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The Shocking Reality of Anti-Rape Culture

Amid recent shocking political headlines flooding the timelines of our Facebook feeds, news channels, and day-to-day interactions, a specific news article was buried beneath this mass amount of political conversation. The headline read: These Shorts Help Protect Women From Rape. Instantly, my eyes were forced to do a double take. Shorts that protect women from rape?

After looking into the article further, the shorts are created and manufactured by a clothing line, who coined the term ‘AR Wear’, which stands for anti-rape wear.  The company’s slogan promises “wearable protection for when things go wrong”. The line offers consumers with shorts, trousers, and underwear, armed with fabric that is difficult to remove and tear. Other brands have also jumped on this defense-style clothing industry, selling shorts with actual locks on the waistband to prevent potential encounters with sexual assault.

The creators of AR wear continued to defend their brand after drawing extreme outrage, mixed with approval from individuals around the world. The brand proclaimed that “no product alone can solve the problem of violence against women”, but they also have stated that their line of anti-rape wear has “successfully combined technology and fashion to help solve a problem that has not been adequately addressed in our society.” 

But how can they claim that armoring women with anti-penetratable clothing has solved this deeply ignored issue of sexual assault and rape? By forcing women to literally lock up their lower halves, we are enforcing the idea of victim shaming and allowance of such crimes. Sadly enough though, this product makes sense in our culture of neglecting the true reality of the perpetrators who perform assaults against women.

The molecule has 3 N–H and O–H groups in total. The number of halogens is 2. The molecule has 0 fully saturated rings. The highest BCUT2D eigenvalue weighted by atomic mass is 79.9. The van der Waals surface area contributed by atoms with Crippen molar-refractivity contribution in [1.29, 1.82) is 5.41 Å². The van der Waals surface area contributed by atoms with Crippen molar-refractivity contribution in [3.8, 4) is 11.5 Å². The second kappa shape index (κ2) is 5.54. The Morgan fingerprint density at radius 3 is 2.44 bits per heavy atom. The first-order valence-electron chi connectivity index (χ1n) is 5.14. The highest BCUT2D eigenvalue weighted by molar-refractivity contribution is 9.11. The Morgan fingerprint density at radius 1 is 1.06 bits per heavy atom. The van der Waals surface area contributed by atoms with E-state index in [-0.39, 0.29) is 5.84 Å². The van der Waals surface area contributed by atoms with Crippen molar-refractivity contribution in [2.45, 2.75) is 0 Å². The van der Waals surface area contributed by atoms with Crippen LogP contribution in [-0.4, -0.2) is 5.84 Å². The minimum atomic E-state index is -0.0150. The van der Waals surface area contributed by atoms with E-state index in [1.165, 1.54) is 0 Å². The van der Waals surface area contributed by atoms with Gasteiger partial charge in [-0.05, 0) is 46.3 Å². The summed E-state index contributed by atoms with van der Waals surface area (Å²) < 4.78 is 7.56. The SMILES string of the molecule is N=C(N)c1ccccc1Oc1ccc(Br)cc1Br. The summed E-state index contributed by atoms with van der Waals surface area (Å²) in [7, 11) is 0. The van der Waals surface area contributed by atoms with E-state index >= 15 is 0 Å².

With this modern-day version of a chastity belt, we as a society are continuing to enforce the idea that we as women and other potential victims have to avoid rape, rather than educating the idea that perpetrators should avoid committing rape. This isn’t the only fault the brand has though, the clothing is marketed towards specifically women, excluding the idea that rape can occur among other many other groups such as men, children, and transgenders. This discrete wearing of anti-rape gear also perpetuates the notion that rape only occurs when a woman is walking down a dark and deserted ally way, when in reality, sexual assault can occur in many seemingly normal interactions.

The overall intent of this brand is also quite confusing. Are we as women supposed to wear anti-rape gear everyday under our clothing, in fear of being sexually assaulted? Rather than asking victims how skimpy their clothing was, or if they were intoxicated, are we going to ask if they were wearing their anti-rape shorts? This twisted ideology that sexual assault is anyone but the rapist’s fault contributes to our ignorance on the issue.

The AR Wear brand goes on to promise users with “products that can be worn comfortably while still being able to frustrate an assault effectively”, because nothing is more comforting than having to physically wear modern-day armor to remind ourselves of the expectation to guard and defend our genitals, rather than enforcing the much needed consequences that committing sexual assault should bring. Though the AR Wear brand has good intentions, it’s time for us as a community turn the backwards attitude of victim blaming and ignorance towards educating about sexual rights and consent.


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